Trump defies congressional Republicans who want closer relations with Cuba

Passengers on a JetBlue flight to Santa Clara, Cuba in August 2016. President Donald Trump will curtail business with the Cuban military conglomerate and restrict some travel by Americans, but diplomatic relations and travel for Cubans will not change.
Passengers on a JetBlue flight to Santa Clara, Cuba in August 2016. President Donald Trump will curtail business with the Cuban military conglomerate and restrict some travel by Americans, but diplomatic relations and travel for Cubans will not change. AP

Congressional Republicans from outside South Florida opposed President Donald Trump’s revamped Cuba policy announcement on Friday, as lawmakers from states with agricultural and trade interests on the island fretted about the economic implications of a ban on U.S. business with the Cuban military apparatus.

“Any policy change that diminishes the ability of Americans to travel freely to Cuba is not in the best interests of the United States or the Cuban people,” said Arizona Republican Sen. Jeff Flake, a proponent of ending the Cuban embargo.

Flake introduced legislation earlier this year that would eliminate travel restrictions to Cuba for American citizens, and he garnered 54 other co-sponsors, including Florida Democratic Sen. Bill Nelson, for his bill. Flake implored Senate leadership to put his legislation on the floor for a vote.

“The bill has 55 total cosponsors and I am convinced it would pass the Senate with upwards of 70 votes,” Flake said in a statement.

But President Trump ignored the wishes of the majority of the Senate to fulfill a campaign pledge for conservative Cubans in South Florida: As part of the policy change, travel to Cuba for American citizens will face increased scrutiny.

“We will enforce the ban on tourism, we will enforce the embargo and we will take concrete steps to insure investments flow directly to the people,” Trump said in Miami on Friday.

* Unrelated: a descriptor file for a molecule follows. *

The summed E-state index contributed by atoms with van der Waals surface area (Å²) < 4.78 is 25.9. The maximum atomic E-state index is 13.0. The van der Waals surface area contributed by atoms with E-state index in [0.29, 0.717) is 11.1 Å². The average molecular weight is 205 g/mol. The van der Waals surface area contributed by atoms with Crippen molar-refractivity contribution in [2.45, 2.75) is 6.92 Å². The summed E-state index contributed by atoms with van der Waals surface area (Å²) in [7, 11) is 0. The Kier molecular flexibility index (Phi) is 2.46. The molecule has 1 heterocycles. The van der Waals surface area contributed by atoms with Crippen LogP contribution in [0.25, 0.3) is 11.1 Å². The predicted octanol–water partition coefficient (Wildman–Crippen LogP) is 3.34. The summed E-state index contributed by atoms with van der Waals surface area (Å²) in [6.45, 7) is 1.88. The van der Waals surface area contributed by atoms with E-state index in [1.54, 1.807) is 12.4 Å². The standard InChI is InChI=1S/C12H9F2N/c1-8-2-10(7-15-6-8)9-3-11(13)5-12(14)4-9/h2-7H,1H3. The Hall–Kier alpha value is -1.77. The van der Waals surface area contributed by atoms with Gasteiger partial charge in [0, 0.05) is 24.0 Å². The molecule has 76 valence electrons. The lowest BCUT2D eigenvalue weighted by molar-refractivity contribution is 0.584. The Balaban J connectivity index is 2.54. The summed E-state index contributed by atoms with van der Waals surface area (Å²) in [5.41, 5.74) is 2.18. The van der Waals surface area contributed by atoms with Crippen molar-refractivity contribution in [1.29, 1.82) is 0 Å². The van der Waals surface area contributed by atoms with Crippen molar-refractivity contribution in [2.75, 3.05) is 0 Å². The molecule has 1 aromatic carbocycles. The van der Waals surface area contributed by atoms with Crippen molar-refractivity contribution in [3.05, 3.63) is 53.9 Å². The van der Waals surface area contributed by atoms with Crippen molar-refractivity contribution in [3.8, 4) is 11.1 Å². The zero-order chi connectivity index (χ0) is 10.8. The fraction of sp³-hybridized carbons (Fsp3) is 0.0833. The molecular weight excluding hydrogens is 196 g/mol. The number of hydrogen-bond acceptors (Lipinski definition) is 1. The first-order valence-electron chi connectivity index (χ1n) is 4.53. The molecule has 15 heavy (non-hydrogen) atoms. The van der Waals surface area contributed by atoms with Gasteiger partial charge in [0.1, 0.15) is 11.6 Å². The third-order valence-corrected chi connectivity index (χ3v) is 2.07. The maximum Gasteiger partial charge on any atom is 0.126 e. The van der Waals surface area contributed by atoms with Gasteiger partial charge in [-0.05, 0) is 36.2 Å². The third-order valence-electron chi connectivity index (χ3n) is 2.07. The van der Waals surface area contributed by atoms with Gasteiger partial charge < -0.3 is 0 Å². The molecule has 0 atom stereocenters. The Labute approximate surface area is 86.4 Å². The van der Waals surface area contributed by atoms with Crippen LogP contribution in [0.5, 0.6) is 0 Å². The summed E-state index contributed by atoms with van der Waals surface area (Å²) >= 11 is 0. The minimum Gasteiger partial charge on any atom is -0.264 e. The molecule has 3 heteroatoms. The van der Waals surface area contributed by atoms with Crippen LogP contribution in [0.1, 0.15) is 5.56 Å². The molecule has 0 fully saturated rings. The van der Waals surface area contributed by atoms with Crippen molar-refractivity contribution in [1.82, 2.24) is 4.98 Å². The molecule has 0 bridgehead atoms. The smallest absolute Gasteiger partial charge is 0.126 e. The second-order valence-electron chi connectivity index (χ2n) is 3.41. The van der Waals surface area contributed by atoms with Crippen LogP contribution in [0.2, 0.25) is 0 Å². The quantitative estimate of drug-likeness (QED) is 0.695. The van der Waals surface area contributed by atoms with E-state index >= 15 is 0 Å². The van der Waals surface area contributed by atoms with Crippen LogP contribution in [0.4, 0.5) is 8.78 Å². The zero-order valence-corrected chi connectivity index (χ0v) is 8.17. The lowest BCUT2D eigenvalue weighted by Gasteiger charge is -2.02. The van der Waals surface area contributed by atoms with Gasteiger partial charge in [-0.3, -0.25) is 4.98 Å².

As the president doled out heaps of praise for Sen. Marco Rubio and Rep. Mario Diaz-Balart, the two South Florida Republicans who played an integral role in shaping the revamped Cuba policy, other congressional Republicans began to voice their displeasure.

“I have a bill that would allow Americans to travel freely to Cuba, one of my compatriots has a bill that would allow agricultural exports,” said Rep. Mark Sanford, R-S.C., a proponent of ending the trade embargo. “These are all Republican measures these are all Republican bills. We tried the same approach for 50 years and it didn’t work.”

Kansas Republican Sen. Jerry Moran, who represents a state with a large agricultural sector, said the newly announced changes will hurt U.S. businesses seeking to expand abroad.

“Cuba is a natural market for our nation’s farmers and ranchers, and when we don’t sell to Cuba, another country does,” Moran said.

Congressman Justin Amash, R-Mich., said Trump’s Cuba policy changes in the name of promoting human rights are hypocritical in the wake of a foreign trip where the President visited Saudi Arabia, a U.S. ally with a well-documented pattern of human rights abuses.

“POTUS’s Cuba policy is not about human rights or security,” Amash tweeted. “If it were, then why is he dancing with the Saudis and selling them weapons?”

But the president does have some Republican allies in Congress outside of South Florida on his Cuba changes.

Rep. Ed Royce, chairman of the House Foreign Affairs Committee, said Obama’s Cuba policy “led to more brutality, more repression and more political arrests.”

“The administration is right to sideline the Cuban military and make human rights and internet access top priorities moving forward,” Royce said in a statement.

Texas Republican Sen. Ted Cruz, a Cuban-American who finished as runner-up to Trump in the Republican presidential race, also voiced his support for the changes.

“These are common sense measures I have supported in the past, particularly authoring legislation with Sen. Rubio to prohibit financial transactions with Cuba’s military-controlled entities,” Cruz said in a Facebook post.

A majority of Democrats did not support the altered Cuba policy on Friday, with Vermont Sen. Patrick Leahy, co-author of Flake’s bill that would end the travel ban, saying the White House has “re-declared war on the Cuban people.”

“This is a hollow retreat from normalization that takes a swipe at Americans’ freedom to travel, at our national interest, and at the people of Cuba who yearn to reconnect with us — all just to score a political favor with a small and dwindling faction here at home,” Leahy said in a statement.

House Democratic Leader Nancy Pelosi also panned the change on Friday, calling the change a “job-killing policy that chokes off vital, growing commercial links between the U.S. and Cuba.”

But one at least one Democrat was vocally in favor of Trump’s message: New Jersey Democrat Bob Menendez, a Cuban-American who frequently works hand in hand with Rubio on Latin American issues.

“Today’s announcement is a step in the right direction to reverse an ill-advised and misguided Cuba policy that has failed to deliver on its promises,” Menendez said. “Those who romanticize present-day Cuba and believe foreign investment will facilitate the country’s transition to democracy, willfully ignore the fact that it is the dictatorship — not the Cuban people — that benefits from their investment.”

Alex Daugherty: 202-383-6049, @alextdaugherty